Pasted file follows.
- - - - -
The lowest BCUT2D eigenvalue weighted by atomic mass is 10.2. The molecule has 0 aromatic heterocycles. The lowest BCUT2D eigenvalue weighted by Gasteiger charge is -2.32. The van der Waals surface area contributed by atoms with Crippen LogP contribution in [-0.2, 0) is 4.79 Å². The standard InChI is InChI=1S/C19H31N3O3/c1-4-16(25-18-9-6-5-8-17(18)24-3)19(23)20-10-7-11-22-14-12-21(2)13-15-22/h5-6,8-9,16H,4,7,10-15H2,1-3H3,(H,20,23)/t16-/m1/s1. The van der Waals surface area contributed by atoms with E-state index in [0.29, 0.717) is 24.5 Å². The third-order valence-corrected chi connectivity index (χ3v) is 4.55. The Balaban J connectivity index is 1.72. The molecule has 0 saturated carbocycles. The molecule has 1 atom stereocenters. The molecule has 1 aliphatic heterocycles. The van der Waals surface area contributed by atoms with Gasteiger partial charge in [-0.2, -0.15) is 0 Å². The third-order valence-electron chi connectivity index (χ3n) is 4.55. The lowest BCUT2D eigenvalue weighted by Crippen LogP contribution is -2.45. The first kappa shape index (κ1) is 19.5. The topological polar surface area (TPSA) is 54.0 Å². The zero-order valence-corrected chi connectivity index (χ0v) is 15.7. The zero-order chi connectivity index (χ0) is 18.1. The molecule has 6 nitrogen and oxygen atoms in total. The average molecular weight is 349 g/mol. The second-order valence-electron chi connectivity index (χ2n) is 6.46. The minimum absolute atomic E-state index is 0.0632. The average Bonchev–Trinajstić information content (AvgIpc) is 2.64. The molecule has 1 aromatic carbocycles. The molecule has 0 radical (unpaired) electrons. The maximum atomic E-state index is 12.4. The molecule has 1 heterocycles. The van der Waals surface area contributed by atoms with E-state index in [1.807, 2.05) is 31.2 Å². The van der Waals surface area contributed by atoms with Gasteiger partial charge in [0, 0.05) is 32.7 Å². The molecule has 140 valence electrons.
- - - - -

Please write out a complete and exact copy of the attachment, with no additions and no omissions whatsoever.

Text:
The lowest BCUT2D eigenvalue weighted by atomic mass is 10.2. The molecule has 0 aromatic heterocycles. The lowest BCUT2D eigenvalue weighted by Gasteiger charge is -2.32. The van der Waals surface area contributed by atoms with Crippen LogP contribution in [-0.2, 0) is 4.79 Å². The standard InChI is InChI=1S/C19H31N3O3/c1-4-16(25-18-9-6-5-8-17(18)24-3)19(23)20-10-7-11-22-14-12-21(2)13-15-22/h5-6,8-9,16H,4,7,10-15H2,1-3H3,(H,20,23)/t16-/m1/s1. The van der Waals surface area contributed by atoms with E-state index in [0.29, 0.717) is 24.5 Å². The third-order valence-corrected chi connectivity index (χ3v) is 4.55. The Balaban J connectivity index is 1.72. The molecule has 0 saturated carbocycles. The molecule has 1 atom stereocenters. The molecule has 1 aliphatic heterocycles. The van der Waals surface area contributed by atoms with Gasteiger partial charge in [-0.2, -0.15) is 0 Å². The third-order valence-electron chi connectivity index (χ3n) is 4.55. The lowest BCUT2D eigenvalue weighted by Crippen LogP contribution is -2.45. The first kappa shape index (κ1) is 19.5. The topological polar surface area (TPSA) is 54.0 Å². The zero-order valence-corrected chi connectivity index (χ0v) is 15.7. The zero-order chi connectivity index (χ0) is 18.1. The molecule has 6 nitrogen and oxygen atoms in total. The average molecular weight is 349 g/mol. The second-order valence-electron chi connectivity index (χ2n) is 6.46. The minimum absolute atomic E-state index is 0.0632. The average Bonchev–Trinajstić information content (AvgIpc) is 2.64. The molecule has 1 aromatic carbocycles. The molecule has 0 radical (unpaired) electrons. The maximum atomic E-state index is 12.4. The molecule has 1 heterocycles. The van der Waals surface area contributed by atoms with E-state index in [1.807, 2.05) is 31.2 Å². The van der Waals surface area contributed by atoms with Gasteiger partial charge in [0, 0.05) is 32.7 Å². The molecule has 140 valence electrons.